At Benromach, also just outside of Forres, enjoy a tasting tutorial with a pour of the award-winning, richly-flavoured Benromach Single Malt in the old Drier House, now the Malt Whisky Centre. Founded in 1898, the distillery changed hands several times and was empty for many years until 1993, when malt whisky specialists Gordon and MacPhail restored it and the Prince of Wales officially reopened the distillery in its centenary year. Now the smallest working distillery in Speyside, visitors can see the traditional dunnage warehouse (where the whiskys are stored to mature), the mash tun, the burnished copper stills — and the cask signed by Prince Charles.

Curious to learn more about the casks that fill the whisky trail? Stop by the only working cooperage in the UK, Speyside Cooperage, to experience the ancient art. Since 1947, the cooperage in Craigellachie has employed traditional methods and tools for creating exceptional casks from American oak, many of which are sent around the world. Witness how a cask is made from start to finish, and if think you have got the hang of it, try it yourself by building a mini demonstration cask.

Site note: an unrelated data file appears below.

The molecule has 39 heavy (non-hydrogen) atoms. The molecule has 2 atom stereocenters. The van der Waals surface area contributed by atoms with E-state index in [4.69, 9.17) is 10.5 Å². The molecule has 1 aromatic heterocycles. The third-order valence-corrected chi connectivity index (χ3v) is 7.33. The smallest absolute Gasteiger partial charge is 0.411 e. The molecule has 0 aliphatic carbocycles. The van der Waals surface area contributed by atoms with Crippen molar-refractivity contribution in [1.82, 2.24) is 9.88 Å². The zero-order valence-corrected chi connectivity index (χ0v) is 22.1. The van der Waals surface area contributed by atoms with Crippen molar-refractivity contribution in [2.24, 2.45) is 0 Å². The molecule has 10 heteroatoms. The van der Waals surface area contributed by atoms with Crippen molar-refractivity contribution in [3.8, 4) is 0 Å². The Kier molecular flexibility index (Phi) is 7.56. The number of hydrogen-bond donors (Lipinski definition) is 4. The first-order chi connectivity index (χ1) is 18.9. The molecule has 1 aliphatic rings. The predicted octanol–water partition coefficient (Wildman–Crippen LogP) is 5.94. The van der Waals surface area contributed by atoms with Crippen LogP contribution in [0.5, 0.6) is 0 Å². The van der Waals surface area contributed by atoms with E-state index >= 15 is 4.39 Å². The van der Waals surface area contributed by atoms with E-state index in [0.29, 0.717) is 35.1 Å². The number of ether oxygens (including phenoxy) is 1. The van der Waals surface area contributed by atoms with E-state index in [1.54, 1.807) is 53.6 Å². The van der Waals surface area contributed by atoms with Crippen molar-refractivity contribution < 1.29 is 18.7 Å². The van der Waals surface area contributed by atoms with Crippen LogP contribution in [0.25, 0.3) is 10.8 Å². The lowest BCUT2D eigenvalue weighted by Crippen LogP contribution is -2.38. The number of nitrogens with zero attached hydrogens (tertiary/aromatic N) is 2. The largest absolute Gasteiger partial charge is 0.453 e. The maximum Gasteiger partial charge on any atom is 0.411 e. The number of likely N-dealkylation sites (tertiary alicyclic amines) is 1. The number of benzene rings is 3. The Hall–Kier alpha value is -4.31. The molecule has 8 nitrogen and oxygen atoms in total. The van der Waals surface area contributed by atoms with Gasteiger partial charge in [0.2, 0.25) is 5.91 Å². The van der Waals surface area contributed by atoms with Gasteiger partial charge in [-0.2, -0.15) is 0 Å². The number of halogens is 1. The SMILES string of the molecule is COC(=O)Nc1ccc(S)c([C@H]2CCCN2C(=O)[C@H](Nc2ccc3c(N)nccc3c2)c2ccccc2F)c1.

The Speyside countryside is almost enough to distract you from sampling the Scotch, but luckily, at Glen Grant, you can enjoy both. A tour of the grounds includes a guided walk through the distillery and warehouse, a film about Major James Grant, the vibrant character who founded the distillery in 1840, a sample of whisky in Major Grant's Study and a stroll through the Woodland garden. Near the barley-growing plains, sea and port of Garmouth, and with River Spey running through, all of the elements for making great whisky are here – which shows in the single malt’s pale golden hue and clean flavour. The idyllic beauty of the Malt Whisky Trail may be one of the most important ingredients to this world-renowned drink.